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From Andrus Adamchik <>
Subject Re: Insanity. Apache Incubator should be about education (was: [PROPOSAL][VOTE] Subversion)
Date Mon, 09 Nov 2009 15:11:59 GMT
Hi Greg,

I am not on either side of the debate here, but Martijn is correct in  
pointing that the formal standard was applied to *all* podlings to  
date. There's more than a few projects in the ASF that were originally  
developed in the open, with strong communities. And in those cases  
that I am aware of, no amount of reasoning from those projects would  
convince the IPMC to give them a break and just let them in. You'd  
have to sit in limbo forever until you are done with the checklist.

So I am fine if SVN incubation would result in reasonable changes in  
those incubator policies. Unless whoever was behind those policies in  
the first place will step in and object?


On Nov 9, 2009, at 4:49 PM, Greg Stein wrote:

> On Mon, Nov 9, 2009 at 09:27, Martijn Dashorst
> <> wrote:
>> Yes, *AND* ensuring legal dots are put on the i's and j's. This is
>> done through checking the release and ensuring that it is in  
>> adherence
>> to our policies which you and others have crafted. *All* podlings  
>> have
>> to ensure they have the correct licensing headers, notices and other
>> bits in place before they can graduate.
> We certainly have no intent to bring Bad Code into the ASF! In fact,
> we already know of a couple key points that we're bringing to
> legal-discuss. i.e. we're already ahead of the game by doing a review.
> We've already got all the IP collected. We've applied standard
> headers. We're using ALv2.
>> AFAIK releases done by podlings are legally more sound than
>> established projects at Apache. Do you consider that a bad thing?
> We have no release planned for the timeframe that I believe we will be
> within the Incubator. To force one does not make sense, as I've
> stated.
>> What strikes me is that because the SVN project has many old boys
>> network guys on board, somehow the policy to what all podlings are
>> subjected to is no longer valid?
> That is just an unfair and unfounded accusation.
>> Have an incubator release? (nah, we are better at releasing because  
>> we
>> have long standing members)
> Frankly: yeah. You can read my rationale when I ask for a vote. Feel
> free to vote against if you feel our waiver is unwarranted, but I do
> feel that we're quite well-experienced.
> I prefer Leo's "hey, have you checked the RAT output for svn?" than
> "you must make a release" kind of arguments. He's providing a helpful
> pointer to a tool, rather than directing us into senseless work.
>> Migrate all subscribers to the mailinglists from one legal
>> organization to another? (afaik this is legally forbidden)
> Where did you ever see that we would do that?
> Since you're already making false accusations, how about I just
> clarify for you: this has *already been discussed*. Our plan is to set
> up new lists and invite old list members to subscribe to the new one.
>> Hosting non-Apache released artifacts at Apache hardware?
> If you're referring to the older releases of Subversion? You bet. They
> are all with a compatible license. Have you ever noticed all those
> .jar files we host here at Apache? Those aren't released by us. Or how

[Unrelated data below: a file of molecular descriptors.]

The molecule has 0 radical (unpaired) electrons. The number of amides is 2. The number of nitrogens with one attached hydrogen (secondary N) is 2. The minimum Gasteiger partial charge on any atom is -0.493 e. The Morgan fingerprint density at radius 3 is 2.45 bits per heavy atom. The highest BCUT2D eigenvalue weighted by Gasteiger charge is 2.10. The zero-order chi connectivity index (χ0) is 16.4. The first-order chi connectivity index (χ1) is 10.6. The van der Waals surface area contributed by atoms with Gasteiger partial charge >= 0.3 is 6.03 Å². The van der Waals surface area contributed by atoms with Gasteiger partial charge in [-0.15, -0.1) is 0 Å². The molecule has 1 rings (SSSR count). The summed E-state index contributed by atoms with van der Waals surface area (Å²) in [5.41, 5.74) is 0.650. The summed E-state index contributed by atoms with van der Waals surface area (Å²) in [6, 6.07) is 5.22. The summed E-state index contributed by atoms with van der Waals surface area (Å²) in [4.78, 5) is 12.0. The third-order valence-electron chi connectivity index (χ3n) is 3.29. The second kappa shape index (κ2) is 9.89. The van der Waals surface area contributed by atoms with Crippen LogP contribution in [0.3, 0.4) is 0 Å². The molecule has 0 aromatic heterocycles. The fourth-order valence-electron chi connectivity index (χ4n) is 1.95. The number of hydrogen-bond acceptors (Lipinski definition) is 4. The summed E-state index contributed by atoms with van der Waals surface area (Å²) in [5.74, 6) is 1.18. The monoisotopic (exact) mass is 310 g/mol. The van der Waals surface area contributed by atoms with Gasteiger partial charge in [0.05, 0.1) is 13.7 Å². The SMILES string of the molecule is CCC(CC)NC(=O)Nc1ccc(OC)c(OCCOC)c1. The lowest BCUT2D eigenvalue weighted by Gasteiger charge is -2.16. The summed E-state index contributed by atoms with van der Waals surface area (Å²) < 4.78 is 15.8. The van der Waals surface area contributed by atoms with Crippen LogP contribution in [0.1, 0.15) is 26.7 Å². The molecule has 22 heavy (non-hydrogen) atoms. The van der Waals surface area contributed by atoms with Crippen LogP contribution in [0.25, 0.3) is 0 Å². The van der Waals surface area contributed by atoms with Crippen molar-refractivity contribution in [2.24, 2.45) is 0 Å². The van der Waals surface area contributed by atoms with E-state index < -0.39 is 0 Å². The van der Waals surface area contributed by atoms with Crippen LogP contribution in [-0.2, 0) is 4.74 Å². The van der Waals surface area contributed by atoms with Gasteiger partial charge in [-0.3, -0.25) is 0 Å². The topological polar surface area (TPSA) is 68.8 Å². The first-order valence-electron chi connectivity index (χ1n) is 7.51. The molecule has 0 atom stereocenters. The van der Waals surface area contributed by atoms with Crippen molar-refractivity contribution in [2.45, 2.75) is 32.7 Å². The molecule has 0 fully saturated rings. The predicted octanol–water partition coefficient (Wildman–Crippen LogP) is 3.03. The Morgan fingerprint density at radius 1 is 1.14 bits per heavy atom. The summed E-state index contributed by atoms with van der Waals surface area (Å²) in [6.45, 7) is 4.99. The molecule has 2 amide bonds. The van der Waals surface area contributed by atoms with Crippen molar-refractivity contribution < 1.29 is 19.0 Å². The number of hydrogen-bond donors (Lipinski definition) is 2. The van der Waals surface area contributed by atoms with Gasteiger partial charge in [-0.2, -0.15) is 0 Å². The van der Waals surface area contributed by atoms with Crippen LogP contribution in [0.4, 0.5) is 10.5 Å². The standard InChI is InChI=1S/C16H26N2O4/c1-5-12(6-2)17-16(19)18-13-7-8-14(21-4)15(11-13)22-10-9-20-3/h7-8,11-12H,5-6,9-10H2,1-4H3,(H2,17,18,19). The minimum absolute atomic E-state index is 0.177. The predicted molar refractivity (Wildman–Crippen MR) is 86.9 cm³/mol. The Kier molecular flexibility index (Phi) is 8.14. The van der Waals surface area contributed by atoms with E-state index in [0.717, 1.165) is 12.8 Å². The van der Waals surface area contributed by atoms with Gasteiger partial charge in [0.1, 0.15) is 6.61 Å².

> about the PCRE software embedded into httpd? Or that copy of Expat
> down in apr-util?
> We have already conferred with Infrastructure, and they saw no problem
> with hosting old releases on
> And all that said, since you're in an argumentative mood here... sure.
> I think that is a fair topic for consideration, and possibly for
> guidance from legal-discuss. But given license compat, I'm laying odds
> that Legal will have zero problem with it.
>> These things are/were off-limits to podlings that were established  
>> and
>> functioning outside Apache just fine. Wicket's incubation was rather
>> painful due to not being able to transfer subscribers and hosting old
>> releases and websites at Apache.
>> I'm fine with short circuiting all the red tape associated with the
>> incubator, but be warned: this will open up doors for other podlings
>> as well. When the next established open source project comes along
>> they expect (rightfully so) the same treatment as Subversion.
> Absolutely agreed. That is *precisely* why Subversion is going through
> Incubation rather than directly approaching the Board for TLP status.
> (which was discussed by the Board and by SVN)  Myself and others felt
> it would set a bad precedent, so here we are.
> Any deviation from the standard process, I intend to be asking for a
> specific waiver (much like I did before we even got here!). If
> somebody else wants to take shortcuts in the future, then they better
> have solid requests for waiving an item. But I believe that is quite
> acceptable: if there is a explainable rationale/reason for that waiver
> for any podling, then why shouldn't it be made?
> I do not intend to progress quickly by virtue of the "old boys
> network" you accuse me and the other svn people of, but simply that we
> already conform to ASF principles already. There isn't much adjustment
> needed. I'm looking at the checklist as "right. need to talk to infra
> about that. okay. need to talk to legal-discuss. file a ticket over
> there. etc". How many projects arrive already knowing the people and
> mailing lists to contact?
> Cheers,
> -g
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